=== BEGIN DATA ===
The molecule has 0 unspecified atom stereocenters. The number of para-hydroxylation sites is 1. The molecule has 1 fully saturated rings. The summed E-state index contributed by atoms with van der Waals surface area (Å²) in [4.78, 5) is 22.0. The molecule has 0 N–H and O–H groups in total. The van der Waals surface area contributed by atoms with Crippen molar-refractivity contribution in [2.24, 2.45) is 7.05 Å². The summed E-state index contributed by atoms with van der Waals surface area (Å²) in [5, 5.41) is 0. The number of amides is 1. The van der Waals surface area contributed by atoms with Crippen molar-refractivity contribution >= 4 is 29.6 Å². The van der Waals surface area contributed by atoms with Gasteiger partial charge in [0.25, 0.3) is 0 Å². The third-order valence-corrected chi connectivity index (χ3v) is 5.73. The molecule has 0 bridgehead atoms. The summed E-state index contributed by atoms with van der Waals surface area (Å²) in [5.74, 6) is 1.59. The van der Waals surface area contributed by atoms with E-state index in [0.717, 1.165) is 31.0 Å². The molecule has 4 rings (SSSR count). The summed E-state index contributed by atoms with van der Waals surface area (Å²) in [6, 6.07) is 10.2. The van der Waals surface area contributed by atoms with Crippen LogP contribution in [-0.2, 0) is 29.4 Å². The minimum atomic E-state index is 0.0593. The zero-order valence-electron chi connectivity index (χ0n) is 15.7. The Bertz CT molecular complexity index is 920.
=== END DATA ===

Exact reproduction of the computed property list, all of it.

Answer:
The molecule has 0 unspecified atom stereocenters. The number of para-hydroxylation sites is 1. The molecule has 1 fully saturated rings. The summed E-state index contributed by atoms with van der Waals surface area (Å²) in [4.78, 5) is 22.0. The molecule has 0 N–H and O–H groups in total. The van der Waals surface area contributed by atoms with Crippen molar-refractivity contribution in [2.24, 2.45) is 7.05 Å². The summed E-state index contributed by atoms with van der Waals surface area (Å²) in [5, 5.41) is 0. The number of amides is 1. The van der Waals surface area contributed by atoms with Crippen molar-refractivity contribution >= 4 is 29.6 Å². The van der Waals surface area contributed by atoms with Gasteiger partial charge in [0.25, 0.3) is 0 Å². The third-order valence-corrected chi connectivity index (χ3v) is 5.73. The molecule has 0 bridgehead atoms. The summed E-state index contributed by atoms with van der Waals surface area (Å²) in [5.74, 6) is 1.59. The van der Waals surface area contributed by atoms with E-state index in [0.717, 1.165) is 31.0 Å². The molecule has 4 rings (SSSR count). The summed E-state index contributed by atoms with van der Waals surface area (Å²) in [6, 6.07) is 10.2. The van der Waals surface area contributed by atoms with Crippen LogP contribution in [-0.2, 0) is 29.4 Å². The minimum atomic E-state index is 0.0593. The zero-order valence-electron chi connectivity index (χ0n) is 15.7. The Bertz CT molecular complexity index is 920.